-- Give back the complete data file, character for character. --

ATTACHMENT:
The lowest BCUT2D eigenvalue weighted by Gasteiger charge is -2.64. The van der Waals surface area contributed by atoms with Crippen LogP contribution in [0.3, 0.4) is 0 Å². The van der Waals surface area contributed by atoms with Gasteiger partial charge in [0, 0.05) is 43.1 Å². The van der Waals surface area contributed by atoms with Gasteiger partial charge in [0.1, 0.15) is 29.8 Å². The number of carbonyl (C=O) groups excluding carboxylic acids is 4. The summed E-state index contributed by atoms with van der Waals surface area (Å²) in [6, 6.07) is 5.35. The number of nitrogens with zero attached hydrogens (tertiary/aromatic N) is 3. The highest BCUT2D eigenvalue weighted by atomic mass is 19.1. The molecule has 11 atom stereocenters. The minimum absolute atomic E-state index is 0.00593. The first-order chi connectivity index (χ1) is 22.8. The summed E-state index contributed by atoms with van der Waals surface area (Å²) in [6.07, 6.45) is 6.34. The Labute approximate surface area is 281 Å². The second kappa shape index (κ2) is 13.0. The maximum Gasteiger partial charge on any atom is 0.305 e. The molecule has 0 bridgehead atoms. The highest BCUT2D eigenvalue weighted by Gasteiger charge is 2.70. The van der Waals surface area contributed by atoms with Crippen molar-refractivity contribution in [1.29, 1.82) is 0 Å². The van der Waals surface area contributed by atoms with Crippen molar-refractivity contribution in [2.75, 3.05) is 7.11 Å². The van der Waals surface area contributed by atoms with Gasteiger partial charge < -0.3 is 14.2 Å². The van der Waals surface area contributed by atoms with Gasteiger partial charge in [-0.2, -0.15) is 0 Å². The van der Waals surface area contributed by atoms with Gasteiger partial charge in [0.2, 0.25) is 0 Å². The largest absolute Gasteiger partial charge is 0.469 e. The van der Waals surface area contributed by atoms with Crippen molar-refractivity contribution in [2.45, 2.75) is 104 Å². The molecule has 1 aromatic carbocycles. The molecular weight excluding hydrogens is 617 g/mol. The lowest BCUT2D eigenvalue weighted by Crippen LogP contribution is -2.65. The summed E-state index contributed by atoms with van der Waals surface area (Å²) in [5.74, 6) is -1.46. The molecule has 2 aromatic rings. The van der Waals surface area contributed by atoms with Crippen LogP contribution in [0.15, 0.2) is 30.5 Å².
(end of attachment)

The lowest BCUT2D eigenvalue weighted by Gasteiger charge is -2.64. The van der Waals surface area contributed by atoms with Crippen LogP contribution in [0.3, 0.4) is 0 Å². The van der Waals surface area contributed by atoms with Gasteiger partial charge in [0, 0.05) is 43.1 Å². The van der Waals surface area contributed by atoms with Gasteiger partial charge in [0.1, 0.15) is 29.8 Å². The number of carbonyl (C=O) groups excluding carboxylic acids is 4. The summed E-state index contributed by atoms with van der Waals surface area (Å²) in [6, 6.07) is 5.35. The number of nitrogens with zero attached hydrogens (tertiary/aromatic N) is 3. The highest BCUT2D eigenvalue weighted by atomic mass is 19.1. The molecule has 11 atom stereocenters. The minimum absolute atomic E-state index is 0.00593. The first-order chi connectivity index (χ1) is 22.8. The summed E-state index contributed by atoms with van der Waals surface area (Å²) in [6.07, 6.45) is 6.34. The Labute approximate surface area is 281 Å². The second kappa shape index (κ2) is 13.0. The maximum Gasteiger partial charge on any atom is 0.305 e. The molecule has 0 bridgehead atoms. The highest BCUT2D eigenvalue weighted by Gasteiger charge is 2.70. The van der Waals surface area contributed by atoms with Crippen molar-refractivity contribution in [1.29, 1.82) is 0 Å². The van der Waals surface area contributed by atoms with Crippen molar-refractivity contribution in [2.75, 3.05) is 7.11 Å². The van der Waals surface area contributed by atoms with Gasteiger partial charge < -0.3 is 14.2 Å². The van der Waals surface area contributed by atoms with Gasteiger partial charge in [-0.2, -0.15) is 0 Å². The van der Waals surface area contributed by atoms with Gasteiger partial charge in [0.2, 0.25) is 0 Å². The largest absolute Gasteiger partial charge is 0.469 e. The van der Waals surface area contributed by atoms with Crippen molar-refractivity contribution in [2.45, 2.75) is 104 Å². The molecule has 1 aromatic carbocycles. The molecular weight excluding hydrogens is 617 g/mol. The lowest BCUT2D eigenvalue weighted by Crippen LogP contribution is -2.65. The summed E-state index contributed by atoms with van der Waals surface area (Å²) in [5.74, 6) is -1.46. The molecule has 2 aromatic rings. The van der Waals surface area contributed by atoms with Crippen LogP contribution in [0.15, 0.2) is 30.5 Å².